Quantum object: dims = [[2, 2], [1, 1]], shape = (4, 1), type = ket
     Qobj data =
      [0.]]], dtype=object),
     [0, 0, 0.4999999999999999, 0.4999999999999999])

    As expected, the hermitian operator is decomposed into two sets of degenerate eigenstates corresponding to the -1 and 1 eigenvalues. We can still obtain the correct outcomes of the first qubit by considering the two eigenstates corresponding to the +1 eigenvalue (\left| 00 \right>, \left| 01 \right>, only states with non-zero probability correctly predicting \left| 0 \right> on the first qubit). While we can reconstruct the collapsed state that will be produced if we measure only the first qubit, the eigenstates themselves have lost the information about the second qubit.

    Before we understand how to measure a subset of qubits easily, it’s instructive to know more about how general measurements can be.


    A generalized measurement can be specified by a collection of positive semi-definite operators E_i \geq 0 that satisfy \sum_i E_i = I. This form of measurement is also known as positive-operator valued measurements (POVMs). Each E_i is associated with a particular outcome and can be decomposed as E_i = M_i^{\dagger} M_i. For a state, we can calculate the probability of measuring a particular outcome as p_i =  \left | \left< \psi | E_i | \psi \right>  \right|  and calculate the post-measurement state as

    \left| \psi \right> \rightarrow \frac{M_i \left| \psi \right>}{\sqrt{p_i}}

    While the operators E_i are enough to calculate the measurement probabilities, a particular decomposition specifying the M_i's is needed to calculate the resultant state.


    Projective measurements (PVMs) are just a special case of POVMs in which the measurement operators satisfy the additional property of the M_i being projectors, i.e. M_i M_j = \delta_{ij} M_i. With this property, we also get that E_i = M_i^{\dagger} = M_i. Both POVMs and PVMs can be handled by the measure and measure_statistics functions by specifying the first argument as the list of M_i's.

    Now, we are well-equipped to handle measurement on a subset of qubits. We just need to specify the correct projection operators. For our previous example, we can write our hermitian as:

    \sigma_z \otimes I = (-1) *  \left| 0 \right> \left< 0 \right | \otimes I + (1) * \left| 1 \right> \left< 1 \right | \otimes I

    Now, we can just plug-in our projection operators into the measurement function to measure on a two qubit system.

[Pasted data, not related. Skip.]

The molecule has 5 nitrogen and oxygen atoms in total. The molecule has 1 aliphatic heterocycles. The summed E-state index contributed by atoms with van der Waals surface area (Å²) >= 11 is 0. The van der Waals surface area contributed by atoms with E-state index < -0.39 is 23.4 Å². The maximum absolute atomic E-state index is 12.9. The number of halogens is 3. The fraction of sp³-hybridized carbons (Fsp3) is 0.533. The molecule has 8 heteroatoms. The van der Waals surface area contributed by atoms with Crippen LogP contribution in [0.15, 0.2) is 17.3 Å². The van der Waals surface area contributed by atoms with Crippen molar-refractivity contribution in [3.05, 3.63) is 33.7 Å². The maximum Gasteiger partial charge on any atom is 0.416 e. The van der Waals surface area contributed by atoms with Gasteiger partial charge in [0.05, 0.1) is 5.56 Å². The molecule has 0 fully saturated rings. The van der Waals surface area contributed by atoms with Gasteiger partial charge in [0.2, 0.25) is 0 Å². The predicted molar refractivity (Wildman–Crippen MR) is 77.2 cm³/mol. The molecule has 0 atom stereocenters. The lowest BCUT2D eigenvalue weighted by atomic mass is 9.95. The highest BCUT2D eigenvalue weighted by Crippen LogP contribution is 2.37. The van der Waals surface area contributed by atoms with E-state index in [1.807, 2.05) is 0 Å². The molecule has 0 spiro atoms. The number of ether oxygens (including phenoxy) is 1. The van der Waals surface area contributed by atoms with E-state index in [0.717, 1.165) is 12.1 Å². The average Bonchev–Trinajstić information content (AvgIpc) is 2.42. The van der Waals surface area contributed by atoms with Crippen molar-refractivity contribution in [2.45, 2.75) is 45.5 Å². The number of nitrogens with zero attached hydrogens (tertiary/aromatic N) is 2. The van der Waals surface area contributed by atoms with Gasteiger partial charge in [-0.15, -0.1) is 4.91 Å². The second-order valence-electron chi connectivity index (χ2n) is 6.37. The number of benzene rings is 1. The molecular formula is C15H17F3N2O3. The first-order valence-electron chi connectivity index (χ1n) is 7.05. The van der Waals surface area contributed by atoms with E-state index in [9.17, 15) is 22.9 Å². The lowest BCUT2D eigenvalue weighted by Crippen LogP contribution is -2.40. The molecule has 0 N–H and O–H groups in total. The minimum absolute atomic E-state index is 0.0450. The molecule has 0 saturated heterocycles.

>>> zeroid = tensor(ket2dm(basis(2, 0)), identity(2)) 
    >>> oneid = tensor(ket2dm(basis(2, 1)), identity(2)) 
    >>> sZ_I = [zeroid, oneid]
    >>> measurement_statistics(sZ_I, state_0plus)
    ([Quantum object: dims = [[2, 2], [1, 1]], shape = (4, 1), type = ket
      Qobj data =
       [0.        ]
       [0.        ]], None], [0.9999999999999998, 0.0])

    The state obtained on measurement is \left| 0+ \right> with probability 1, as expected. In this case, the information about the second qubit is still maintained, as required.

    While we could specify all projective measurements using hermitian observables, we have seen it is often easier to specify them using the projection operators themselves. This is why both options are available. I hope to add another post on the usefulness of POVMs which generalize projective measurements. A particularly interesting example of their use is that of unambiguous state discrimination.


    1. Quantum Physics Notes, JD Cresser.
    2. Quantum Computing Lecture Notes, Mohan Sarovar.
  • sidhantsaraogi 8:48 pm on May 14, 2020 Permalink | Reply
    Tags: gsoc2020   

    Quantum Circuits and Noise (GSOC 2020) 

    I am participating in the Google Summer of Code under the NumFOCUS banner. In particular, I will be working on the QuTiP project. With the introduction of the QIP module last year by Boxi Li, QuTiP now has a proper circuits and noise module which I am aim to add more features to. I also aim to increase compatibility with other quantum computation libraries like Qiskit and Cirq. I look forward to working with my mentors at QuTiP and learn more about open systems solvers. You can find my project proposal here.

    • Boxi 3:23 am on May 17, 2020 Permalink | Reply

      Good start! Though last year I merely extended the qip module with a quantum device simulator, “introduction of the qip module” gives me to much credit 🙂
      Looking forward to your project!